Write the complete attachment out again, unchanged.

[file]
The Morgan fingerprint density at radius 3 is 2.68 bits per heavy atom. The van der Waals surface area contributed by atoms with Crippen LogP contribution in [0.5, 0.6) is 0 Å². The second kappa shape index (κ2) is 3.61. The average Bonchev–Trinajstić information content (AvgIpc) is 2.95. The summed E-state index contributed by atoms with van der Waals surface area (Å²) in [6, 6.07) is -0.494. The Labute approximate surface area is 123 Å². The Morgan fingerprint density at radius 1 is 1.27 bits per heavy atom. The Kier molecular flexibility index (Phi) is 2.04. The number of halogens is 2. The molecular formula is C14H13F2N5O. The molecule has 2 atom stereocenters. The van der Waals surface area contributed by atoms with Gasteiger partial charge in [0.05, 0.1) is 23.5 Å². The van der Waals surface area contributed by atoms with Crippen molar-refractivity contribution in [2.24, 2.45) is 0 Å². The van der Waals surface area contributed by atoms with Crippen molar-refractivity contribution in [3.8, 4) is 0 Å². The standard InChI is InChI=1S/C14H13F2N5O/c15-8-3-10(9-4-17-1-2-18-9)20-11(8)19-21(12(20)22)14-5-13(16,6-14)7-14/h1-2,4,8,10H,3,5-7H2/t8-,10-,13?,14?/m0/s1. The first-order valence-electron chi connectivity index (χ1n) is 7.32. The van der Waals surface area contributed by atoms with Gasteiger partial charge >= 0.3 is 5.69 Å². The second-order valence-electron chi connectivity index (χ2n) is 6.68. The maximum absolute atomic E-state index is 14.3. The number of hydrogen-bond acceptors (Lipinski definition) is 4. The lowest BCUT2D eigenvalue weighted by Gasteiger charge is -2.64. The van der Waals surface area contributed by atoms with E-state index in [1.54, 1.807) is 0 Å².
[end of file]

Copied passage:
The Morgan fingerprint density at radius 3 is 2.68 bits per heavy atom. The van der Waals surface area contributed by atoms with Crippen LogP contribution in [0.5, 0.6) is 0 Å². The second kappa shape index (κ2) is 3.61. The average Bonchev–Trinajstić information content (AvgIpc) is 2.95. The summed E-state index contributed by atoms with van der Waals surface area (Å²) in [6, 6.07) is -0.494. The Labute approximate surface area is 123 Å². The Morgan fingerprint density at radius 1 is 1.27 bits per heavy atom. The Kier molecular flexibility index (Phi) is 2.04. The number of halogens is 2. The molecular formula is C14H13F2N5O. The molecule has 2 atom stereocenters. The van der Waals surface area contributed by atoms with Gasteiger partial charge in [0.05, 0.1) is 23.5 Å². The van der Waals surface area contributed by atoms with Crippen molar-refractivity contribution in [2.24, 2.45) is 0 Å². The van der Waals surface area contributed by atoms with Crippen molar-refractivity contribution in [3.8, 4) is 0 Å². The standard InChI is InChI=1S/C14H13F2N5O/c15-8-3-10(9-4-17-1-2-18-9)20-11(8)19-21(12(20)22)14-5-13(16,6-14)7-14/h1-2,4,8,10H,3,5-7H2/t8-,10-,13?,14?/m0/s1. The first-order valence-electron chi connectivity index (χ1n) is 7.32. The van der Waals surface area contributed by atoms with Gasteiger partial charge >= 0.3 is 5.69 Å². The second-order valence-electron chi connectivity index (χ2n) is 6.68. The maximum absolute atomic E-state index is 14.3. The number of hydrogen-bond acceptors (Lipinski definition) is 4. The lowest BCUT2D eigenvalue weighted by Gasteiger charge is -2.64. The van der Waals surface area contributed by atoms with E-state index in [1.54, 1.807) is 0 Å².